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Dáil Éireann debate -
Wednesday, 23 Jul 1969

Vol. 241 No. 8

Ceisteanna—Questions. Oral Answers. - Adverse Trade Balance.


asked the Taoiseach the reasons for the serious growth in the adverse trade balance this year; if he contemplates taking any action in the matter; and, if so, what action.

The increase in the import excess in the first six months of 1969 is mainly the result of a substantial rise in imports. Exports continued to expand and would have been larger but for the effects of the maintenance craftsmen's dispute earlier in the year.

A preliminary analysis of the trade returns for the first half of 1969 suggests that the rise in imports is attributable largely to increased investment rather than consumer spending. Of the total increase of £54 million in the period, purchases abroad of machinery and equipment and other capital goods accounted for about two-fifths or £22 million. Another factor which has added to the import bill is the continued upward trend in import prices, reflecting the delayed effects of devaluation.

In regard to the remainder of the Deputy's question I would refer him to the statement of the Minister for Finance on the 17th July in reply to a question by Deputy Corish.

In view of the expected increase in exports and in invisible receipts in the second half of the year, the deficit in the overall balance of payments on current account for the year 1969 as a whole is unlikely to diverge significantly from the original estimate of £55 million. Furthermore, the capital inflow continues to be buoyant and has cushioned the effect of the increased import excess on external reserves. It is necessary, however, to issue a warning that the expected deficit is not sustainable for long and that the need for restraint and moderation is paramount. This applies particularly to increases in income.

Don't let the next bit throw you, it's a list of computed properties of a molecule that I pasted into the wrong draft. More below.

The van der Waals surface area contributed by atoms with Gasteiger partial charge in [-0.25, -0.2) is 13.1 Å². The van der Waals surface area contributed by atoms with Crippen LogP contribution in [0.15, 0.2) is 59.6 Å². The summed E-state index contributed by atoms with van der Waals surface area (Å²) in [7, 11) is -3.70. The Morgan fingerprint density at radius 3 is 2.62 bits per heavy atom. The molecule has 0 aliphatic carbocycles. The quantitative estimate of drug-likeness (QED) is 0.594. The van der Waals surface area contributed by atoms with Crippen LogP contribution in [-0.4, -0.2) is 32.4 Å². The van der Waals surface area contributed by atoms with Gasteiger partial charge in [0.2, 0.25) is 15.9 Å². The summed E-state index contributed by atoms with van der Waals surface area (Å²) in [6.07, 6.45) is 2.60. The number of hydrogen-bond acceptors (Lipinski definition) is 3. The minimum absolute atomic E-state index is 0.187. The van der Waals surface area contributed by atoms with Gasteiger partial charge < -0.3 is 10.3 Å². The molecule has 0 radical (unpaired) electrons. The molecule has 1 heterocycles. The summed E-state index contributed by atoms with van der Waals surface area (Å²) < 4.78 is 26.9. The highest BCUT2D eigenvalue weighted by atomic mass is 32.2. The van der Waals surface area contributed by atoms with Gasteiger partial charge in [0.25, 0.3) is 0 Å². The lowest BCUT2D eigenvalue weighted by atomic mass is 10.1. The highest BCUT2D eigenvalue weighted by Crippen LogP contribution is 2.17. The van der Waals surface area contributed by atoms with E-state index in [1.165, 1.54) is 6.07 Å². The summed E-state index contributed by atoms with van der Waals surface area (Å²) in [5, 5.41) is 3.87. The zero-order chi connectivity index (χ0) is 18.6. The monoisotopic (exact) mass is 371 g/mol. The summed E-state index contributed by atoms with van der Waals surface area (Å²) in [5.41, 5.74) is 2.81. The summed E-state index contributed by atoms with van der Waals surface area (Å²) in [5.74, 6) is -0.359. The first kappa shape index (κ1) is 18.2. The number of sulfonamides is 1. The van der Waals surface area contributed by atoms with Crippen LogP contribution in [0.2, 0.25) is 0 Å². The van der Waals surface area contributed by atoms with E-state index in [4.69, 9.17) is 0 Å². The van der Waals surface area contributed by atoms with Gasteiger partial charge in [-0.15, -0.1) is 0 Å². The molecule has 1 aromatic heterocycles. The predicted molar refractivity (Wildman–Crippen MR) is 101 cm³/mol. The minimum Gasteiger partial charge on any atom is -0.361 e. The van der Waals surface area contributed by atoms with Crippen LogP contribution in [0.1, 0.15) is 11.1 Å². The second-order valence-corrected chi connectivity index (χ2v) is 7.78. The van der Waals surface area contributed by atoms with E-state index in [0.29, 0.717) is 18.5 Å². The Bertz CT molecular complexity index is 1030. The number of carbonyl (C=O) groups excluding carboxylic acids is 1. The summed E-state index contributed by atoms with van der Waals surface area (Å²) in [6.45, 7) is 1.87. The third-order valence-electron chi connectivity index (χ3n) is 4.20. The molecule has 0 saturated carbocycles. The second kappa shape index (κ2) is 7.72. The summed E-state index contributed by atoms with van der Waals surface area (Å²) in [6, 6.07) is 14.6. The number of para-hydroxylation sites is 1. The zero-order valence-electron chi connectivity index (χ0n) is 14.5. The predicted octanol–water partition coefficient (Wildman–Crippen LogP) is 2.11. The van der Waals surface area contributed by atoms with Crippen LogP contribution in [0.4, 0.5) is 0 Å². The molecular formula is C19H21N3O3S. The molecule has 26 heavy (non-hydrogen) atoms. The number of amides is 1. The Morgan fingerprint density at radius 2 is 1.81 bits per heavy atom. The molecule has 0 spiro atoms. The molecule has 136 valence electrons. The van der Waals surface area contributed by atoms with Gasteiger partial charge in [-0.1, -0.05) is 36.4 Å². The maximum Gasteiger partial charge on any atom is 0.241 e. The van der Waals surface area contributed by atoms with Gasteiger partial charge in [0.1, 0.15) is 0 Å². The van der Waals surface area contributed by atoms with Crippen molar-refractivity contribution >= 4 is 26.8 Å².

The Government are keeping the situation under constant review and further remedial measures will be taken if they are needed.

The Taoiseach talks about the delayed effects of devaluation. I am not in disagreement with the Taoiseach but the Central Bank said in its annual report that the effects of devaluation were over by the spring of 1968.

The Central Bank is not the Government.

May I ask the Taoiseach can be guarantee that there is not a credit squeeze in the offing?

I do not know anything about a credit squeeze.